As recent terrorist attacks in Beirut and Paris have shown us, terrorist groups like ISIS have recognized that spreading their message across the world is, according to Megan Anne Healy in the Tulane Review, “an independent battle that they must launch side by side with the military battle.”
Some argue that online recruitment is successful due to the ideology promoted. Ideology is said to be the simplest technique used for terrorist recruitment and closely represents the professed motives of the terrorists themselves. For example, terrorists’ platforms often claim that their goal is the expulsion of the British from India or Israel from the West Bank. Then, appearing selfless, the terrorist may add that their pursuit of these goals is entirely unrelated to any personal economic grievance or motive.
Today, no nation is immune from terrorism. Most terrorist groups actually disappear quickly due to the lack of progress with their online platforms. Those that survive tend to have a flexible ideology that can attract a diverse array of recruits and funders through an online platform. Al-Qaeda is among the most disciplined and flexible terrorist organizations, but its goals and its list of targets are constantly shifting due to ever changing world events. This essentially means, terrorist organizations adopt progressive technology in order to stay relevant. Basically, if terrorist recruitment does not end, terrorist activities cannot be stopped. Combating online recruitment is the first and major step to prevent terrorist recruitment on a world scale.
What can the nonprofit, private, and government sectors do to counter terrorists or to at least nullify their outreach and recruitment efforts?
Propaganda is so successful in the first place because there are so many people who are uneducated about what Islam really is and represents. This issue should be addressed domestically and internationally and should have been after 9/11 so that the discrimination and stereotyping would not reach the levels that they have today. More positive information on what Islam is will prevent Western Jihadists and others from supporting the cause. Organizations such as the Council on American Islamic Relations, have already worked to establish awareness through media relations, lobbying, and education by presenting an Islamic perspective on issues of importance to the American public.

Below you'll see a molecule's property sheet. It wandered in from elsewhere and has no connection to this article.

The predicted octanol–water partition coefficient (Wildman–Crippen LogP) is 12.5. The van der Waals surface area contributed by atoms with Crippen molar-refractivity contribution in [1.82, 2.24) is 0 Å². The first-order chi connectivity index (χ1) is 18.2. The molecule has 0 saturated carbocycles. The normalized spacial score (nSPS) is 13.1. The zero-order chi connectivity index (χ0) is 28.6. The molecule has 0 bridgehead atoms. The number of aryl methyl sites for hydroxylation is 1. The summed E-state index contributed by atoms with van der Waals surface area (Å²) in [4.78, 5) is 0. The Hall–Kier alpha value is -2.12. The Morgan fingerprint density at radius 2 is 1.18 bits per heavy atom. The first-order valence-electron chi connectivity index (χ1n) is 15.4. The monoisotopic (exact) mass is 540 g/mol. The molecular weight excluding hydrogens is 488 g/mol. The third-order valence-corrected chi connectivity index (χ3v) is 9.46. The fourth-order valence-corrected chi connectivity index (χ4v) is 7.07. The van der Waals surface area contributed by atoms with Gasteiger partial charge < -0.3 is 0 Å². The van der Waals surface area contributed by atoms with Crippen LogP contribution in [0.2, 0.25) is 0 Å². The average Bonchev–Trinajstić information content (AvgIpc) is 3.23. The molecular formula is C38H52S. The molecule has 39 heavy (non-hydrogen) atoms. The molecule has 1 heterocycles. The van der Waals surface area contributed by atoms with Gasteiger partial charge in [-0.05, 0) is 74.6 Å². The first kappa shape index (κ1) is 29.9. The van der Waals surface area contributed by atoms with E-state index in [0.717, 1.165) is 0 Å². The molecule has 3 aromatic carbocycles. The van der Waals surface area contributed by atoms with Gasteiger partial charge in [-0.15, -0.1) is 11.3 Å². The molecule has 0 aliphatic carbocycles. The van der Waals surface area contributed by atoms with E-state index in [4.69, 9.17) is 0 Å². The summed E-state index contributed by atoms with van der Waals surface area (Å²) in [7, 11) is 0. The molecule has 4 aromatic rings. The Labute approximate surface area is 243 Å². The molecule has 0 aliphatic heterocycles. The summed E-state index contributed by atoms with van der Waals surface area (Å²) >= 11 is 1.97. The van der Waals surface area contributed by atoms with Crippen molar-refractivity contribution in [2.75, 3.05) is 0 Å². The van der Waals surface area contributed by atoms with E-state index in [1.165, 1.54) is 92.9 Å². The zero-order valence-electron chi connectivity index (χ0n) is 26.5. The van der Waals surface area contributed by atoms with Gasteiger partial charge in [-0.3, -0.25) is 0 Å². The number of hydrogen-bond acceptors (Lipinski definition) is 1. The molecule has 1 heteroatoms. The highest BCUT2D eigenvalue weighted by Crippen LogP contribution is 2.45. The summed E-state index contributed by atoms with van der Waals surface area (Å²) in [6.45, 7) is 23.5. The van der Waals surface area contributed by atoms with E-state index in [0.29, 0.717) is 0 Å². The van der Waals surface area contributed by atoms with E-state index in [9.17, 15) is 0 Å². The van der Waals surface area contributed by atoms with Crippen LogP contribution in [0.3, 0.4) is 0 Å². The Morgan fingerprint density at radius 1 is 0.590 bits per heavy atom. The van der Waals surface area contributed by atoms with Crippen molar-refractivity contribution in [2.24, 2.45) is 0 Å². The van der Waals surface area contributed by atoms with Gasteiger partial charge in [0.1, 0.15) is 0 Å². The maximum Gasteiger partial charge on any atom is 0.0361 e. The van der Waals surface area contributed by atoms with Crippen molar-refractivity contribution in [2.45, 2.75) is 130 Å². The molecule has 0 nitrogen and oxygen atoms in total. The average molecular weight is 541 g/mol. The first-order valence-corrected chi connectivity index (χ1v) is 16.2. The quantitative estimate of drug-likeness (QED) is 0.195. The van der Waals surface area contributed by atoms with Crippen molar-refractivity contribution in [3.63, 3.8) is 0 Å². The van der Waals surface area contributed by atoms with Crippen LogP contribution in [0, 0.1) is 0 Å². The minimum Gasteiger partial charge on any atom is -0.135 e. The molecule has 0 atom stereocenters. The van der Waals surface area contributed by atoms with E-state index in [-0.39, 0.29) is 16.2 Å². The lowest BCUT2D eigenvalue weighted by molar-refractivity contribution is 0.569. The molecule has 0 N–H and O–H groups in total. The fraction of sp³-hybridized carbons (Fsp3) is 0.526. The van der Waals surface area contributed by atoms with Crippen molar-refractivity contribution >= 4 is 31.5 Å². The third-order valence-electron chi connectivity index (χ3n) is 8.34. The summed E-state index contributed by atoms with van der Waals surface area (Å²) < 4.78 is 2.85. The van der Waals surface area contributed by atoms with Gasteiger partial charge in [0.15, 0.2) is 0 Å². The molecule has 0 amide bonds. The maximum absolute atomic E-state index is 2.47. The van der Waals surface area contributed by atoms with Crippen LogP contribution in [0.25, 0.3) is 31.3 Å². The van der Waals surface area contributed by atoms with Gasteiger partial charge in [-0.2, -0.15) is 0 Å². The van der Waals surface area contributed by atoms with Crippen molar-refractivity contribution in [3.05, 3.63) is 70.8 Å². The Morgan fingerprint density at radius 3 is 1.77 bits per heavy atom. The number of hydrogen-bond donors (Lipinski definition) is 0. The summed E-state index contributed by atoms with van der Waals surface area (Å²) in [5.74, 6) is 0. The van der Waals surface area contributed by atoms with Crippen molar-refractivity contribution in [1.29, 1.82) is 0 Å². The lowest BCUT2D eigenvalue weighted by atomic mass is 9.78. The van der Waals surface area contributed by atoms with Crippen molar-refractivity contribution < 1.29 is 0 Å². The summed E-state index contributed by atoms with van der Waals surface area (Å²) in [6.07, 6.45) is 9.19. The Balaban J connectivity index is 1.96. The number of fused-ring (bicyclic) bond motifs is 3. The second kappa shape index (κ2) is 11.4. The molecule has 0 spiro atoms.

Websites that terrorist use are generally owned by for profit organizations. These organizations run servers that allow people, usually with a small fee, to start a website about anything and from anywhere. The Paris attackers actually used PlayStation 4s for their communication.
Therefore these companies that run these websites need to be the leaders in securing the web from such terrorist recruitment activity or they will face international consequences. This also applies to organizations that directly support terrorist groups. Those organizations should face an embargo from the U.S. and its allies.
Writer Gregory O’Neil states that with a cyber embargo in place, companies that support terrorists will be forced to choose to lose all commercial services from the United States if they continue to provide services to the terrorist organizations. This should include any banks that hold the accounts of known terrorists, websites that allow terrorist’s content to be published, as well as countless private industries that work with cyber jihadist groups. Such an embargo would utilize soft power to force companies to nullify terrorist ties or essentially they would be destroyed economically.
Author Benjamin Davis outlined that “the lack of effective U.S. or international cyber regulation or governance mechanisms permits terrorist activity to operate in a relatively lawless zone.” With that being said, the U.S. and International cyber regulators should put in place strict anti-terrorist networks for online communication. This would involve increasing funding for the Department of Defense and the UN cyber security departments so that they could employ top hackers and information technologists to combat terrorist group’s online platforms (no need for Anonymous to do the hard work). Instead of merely shutting websites down, these groups would track IP addresses or send intense viruses to the computers that upload content to these websites.
Using and empowering the potential that private, government, and nonprofit organizations have in combating cyber jihadists, is the only way to decrease recruitment, finance resources, and other important components of terrorist organizations. We cannot defeat cyber jihadist with bombs or conventional warfare, therefore a counter attack must be waged through all these sectors simultaneously.